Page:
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New NRRI Paper Examines Rate Mechanism to Address Water Systems' Infrastructure and Investment

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For Immediate Release:

Contact: Regina Davis,

Affordability, Accessibility and Maintenance are Key Water System Challenges

WASHINGTON (September 24, 2021) — A new paper from the National Regulatory Research Institute examines a method increasingly used to encourage regulated water companies to acquire smaller, distressed water and wastewater systems, known as the fair market value rate mechanism.

In A Review of State Fair Market Value Acquisitions Policies for Water and Wastewater Systems, author Kathryn Kline looks at key elements of FMV policies, identifies differences between its application to small system versus medium and large municipal systems and explores the regulatory challenges for each of these types of systems. An overview of states’ current FMV acquisition policies and provisions are also included.

More states have adopted or are considering adopting FMV policies in response to challenges faced by water and wastewater systems driven by increasingly stringent water quality standards, limited technical and managerial expertise in smaller companies and the need for investment to replace aging infrastructure.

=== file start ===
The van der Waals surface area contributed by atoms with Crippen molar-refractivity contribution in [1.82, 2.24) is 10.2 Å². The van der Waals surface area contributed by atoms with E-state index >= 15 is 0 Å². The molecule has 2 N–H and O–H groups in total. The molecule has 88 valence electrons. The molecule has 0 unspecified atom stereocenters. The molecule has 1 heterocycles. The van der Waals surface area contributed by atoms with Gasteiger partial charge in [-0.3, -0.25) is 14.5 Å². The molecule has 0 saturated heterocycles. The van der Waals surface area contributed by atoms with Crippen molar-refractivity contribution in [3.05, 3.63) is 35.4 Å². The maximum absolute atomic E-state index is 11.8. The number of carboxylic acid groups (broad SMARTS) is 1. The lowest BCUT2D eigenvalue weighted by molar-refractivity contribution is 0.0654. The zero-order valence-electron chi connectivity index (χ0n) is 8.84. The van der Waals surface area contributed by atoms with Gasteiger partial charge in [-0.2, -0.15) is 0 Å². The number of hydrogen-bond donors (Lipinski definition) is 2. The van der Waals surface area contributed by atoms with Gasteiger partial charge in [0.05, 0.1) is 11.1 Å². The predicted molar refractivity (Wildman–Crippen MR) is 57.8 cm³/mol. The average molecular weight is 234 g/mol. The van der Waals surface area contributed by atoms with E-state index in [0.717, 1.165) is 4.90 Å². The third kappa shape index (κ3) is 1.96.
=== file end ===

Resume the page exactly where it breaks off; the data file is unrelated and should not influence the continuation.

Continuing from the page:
“Providing safe and reliable drinking water to customers is a complex and capital-intensive task. There are many small and municipal utilities that do not have the financial capability of doing so.  In that case, public policy has recognized the importance of consolidation with larger investor-owned water utilities,” said Illinois Commissioner Maria S. Bocanegra, chair of the National Association of Regulatory Utility Commissioners Committee on Water. “Fair market value provides a regulatory mechanism for facilitating such consolidation and improvement in the potability of water. Kline’s paper provides the background that regulatory commissions need to evaluate whether FMV is the right mechanism for them to employ.”

Kline, a senior research associate at NRRI, also provides mechanisms to support struggling water systems (e.g., new technology, alternative rate financing) and concludes with a discussion of the imperative of ensuring both water accessibility and affordability when considering potential FMV acquisitions.

A Review of State Fair Market Value Acquisitions Policies for Water and Wastewater Systems, can be downloaded at

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About NRRI

The National Regulatory Research Institute (NRRI) was founded in 1976 by the National Association of Regulatory Utility Commissioners (NARUC). NRRI serves as a research arm to NARUC and its members, the utility regulatory commissions of the fifty states and the District of Columbia in the United States. NRRI’s primary mission is to produce and disseminate relevant and applicable research for NARUC members.